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Exclusive NFTs to act as loyalty stamps for brands

NFTs are currently associated with high-value art, but they are evolving into incremental assets that brands will issue to engage with customers in a hybrid digital and physical space, says Jonathan Teplitsky.

Individual brands are creating dynamic NFTs and captive NFT marketplaces to keep customers as engaged in digital spaces as they are with the physical brand, Jonathan Teplitsky, CEO of Pipeline Marketing, told Opto.

The non-fungible token took the market by storm in 2021 and became known for richly priced art selling. However, Teplitsky thinks the future will be much smaller and simpler with ticket sizes of NFTs shrinking and volumes of commonplace trades rising. “People won’t look at it like an NFT,” he said. “They’re going to look at it like an asset that they’re issuing. You can only do that if NFTs are valued in small increments — $15, $20, $50. That's kind of where we’re headed.”

A former team manager for Amazon [AMZN] in Seattle, Teplitsky started his own company that builds NFT marketplaces and consumer experiences for brands.

In the gaming world, green shoots of incremental buying have already emerged. Players can buy character avatars, accessories and even power-ups, which are stored and can be traded in the form of NFTs, he said.

The development of the market will depend on the confidence NFT owners have on the marketplace. For instance, there is a sense of security if the marketplace was owned by Sony [SONY] or Gamestation rather than an unknown third party, Teplitsky explained.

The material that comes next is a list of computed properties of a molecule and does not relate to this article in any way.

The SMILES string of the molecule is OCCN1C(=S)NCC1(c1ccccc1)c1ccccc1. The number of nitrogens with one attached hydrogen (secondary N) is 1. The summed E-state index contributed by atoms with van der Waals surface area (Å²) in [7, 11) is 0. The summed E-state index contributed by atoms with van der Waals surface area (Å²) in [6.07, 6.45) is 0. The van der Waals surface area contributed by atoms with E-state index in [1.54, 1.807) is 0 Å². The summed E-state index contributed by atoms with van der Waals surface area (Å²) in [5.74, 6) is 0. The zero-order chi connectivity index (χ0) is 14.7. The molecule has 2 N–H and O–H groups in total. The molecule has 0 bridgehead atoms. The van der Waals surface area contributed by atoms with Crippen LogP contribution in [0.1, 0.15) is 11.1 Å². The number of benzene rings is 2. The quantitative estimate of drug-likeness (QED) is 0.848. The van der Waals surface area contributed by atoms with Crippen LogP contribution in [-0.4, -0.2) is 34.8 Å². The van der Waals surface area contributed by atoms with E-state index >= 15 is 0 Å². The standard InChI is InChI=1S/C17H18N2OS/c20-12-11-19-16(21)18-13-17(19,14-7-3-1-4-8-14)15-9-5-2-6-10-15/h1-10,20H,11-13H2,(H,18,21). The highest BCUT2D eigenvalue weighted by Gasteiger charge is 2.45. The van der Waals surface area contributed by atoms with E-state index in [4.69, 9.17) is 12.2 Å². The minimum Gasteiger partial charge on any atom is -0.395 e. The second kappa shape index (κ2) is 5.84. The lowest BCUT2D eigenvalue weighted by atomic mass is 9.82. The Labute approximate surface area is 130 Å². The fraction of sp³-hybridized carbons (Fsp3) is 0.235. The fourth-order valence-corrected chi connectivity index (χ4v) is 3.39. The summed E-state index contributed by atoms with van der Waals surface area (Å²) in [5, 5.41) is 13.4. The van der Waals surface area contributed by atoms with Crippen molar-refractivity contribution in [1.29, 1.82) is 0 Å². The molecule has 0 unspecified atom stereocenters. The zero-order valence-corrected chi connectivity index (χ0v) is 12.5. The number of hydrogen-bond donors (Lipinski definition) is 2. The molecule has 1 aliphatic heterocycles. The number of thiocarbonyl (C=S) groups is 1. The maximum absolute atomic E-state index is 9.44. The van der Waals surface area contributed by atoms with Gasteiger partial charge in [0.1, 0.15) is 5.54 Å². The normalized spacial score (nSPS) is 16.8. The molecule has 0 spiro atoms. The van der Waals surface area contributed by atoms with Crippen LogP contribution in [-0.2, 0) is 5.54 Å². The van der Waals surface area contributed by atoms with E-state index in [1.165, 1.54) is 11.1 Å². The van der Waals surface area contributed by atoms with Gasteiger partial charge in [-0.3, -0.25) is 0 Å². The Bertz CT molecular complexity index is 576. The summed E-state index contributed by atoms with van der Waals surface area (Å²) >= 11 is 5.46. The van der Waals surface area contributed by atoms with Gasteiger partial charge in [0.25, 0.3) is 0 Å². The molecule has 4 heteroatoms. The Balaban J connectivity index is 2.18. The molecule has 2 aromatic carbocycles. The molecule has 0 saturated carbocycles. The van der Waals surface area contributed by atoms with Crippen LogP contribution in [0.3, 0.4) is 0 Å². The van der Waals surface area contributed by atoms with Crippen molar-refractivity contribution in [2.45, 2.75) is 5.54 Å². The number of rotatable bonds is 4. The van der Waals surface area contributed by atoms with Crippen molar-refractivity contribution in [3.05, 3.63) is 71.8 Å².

Real world companies

The shift to real world companies is also on the way. For instance, a bowling alley chain that Teplitsky is working with is building a metaverse bowling experience that will seamlessly connect with the physical alley through customers’ NFT identity. “They want to build a real bowling alley in the metaverse where people can bowl, but the experience gets them excited about bowling in real life.”

One of the largest US bowling alley chains is Bowlero [BOWL], which has been recovering from its bankruptcy since 2012 and recently consolidated with AMF as footfall at such locations tumbled during the pandemic. Shares of Bowlero ended down 1.6% on 17 February.

“I think we’re probably six months to a year before we start seeing widespread adoption” – Jonathan Teplitsky

The chain Teplitsky is building a solution for plans to offer a dynamic NFT to its users, and points and starts that will be added to the NFT can be redeemed for offers in either the physical or virtual game.

Luxury brands are also using NFTs to create unique customer engagement, he added. While Teplitsky did not name customers, he said that a brand like Moët Hennessy Louis Vuitton’s [LVMH] Sephora may issue an NFT to a customer, which would act a little like a loyalty card. However, if the customer is not using the benefits for some reason, rather than letting the loyalty points lapse, they could “sell it to somebody who wants it, and make a little bit of money”.

Moreover, if brands allow interoperability for customers to trade, there may be a place for buyers to trade relative offers, optimising sales activities for the brands themselves.

While the top brands may continue to operate closed, exclusive marketplaces, Teplitsky expects that “for the long tail 95% of brands, it’s going to be open. They’re going to end up building on more open platforms, like OpenSea,” he said, adding that this will automatically kickstart trades.

Build your NFT

Disney [DIS] is ahead of the pack when it comes to adopting NFTs. The company reported a stellar fourth-quarter result and said the footfall in its theme parks was recovering after two years of slowdown owing to the pandemic. “I heard rumours that in Disney World, you can actually create your own NFTs,” said Teplitsky. What this means is that a buyer may be able to create and own a digital lightsabre, which they could then use in the Disney metaverse or even sell at a later date. The experience of building it would be somewhat like building a stuffed toy, where the customer can pick attributes of the final ensemble.

“I think we’re probably six months to a year before we start seeing widespread adoption,” said Teplitsky.

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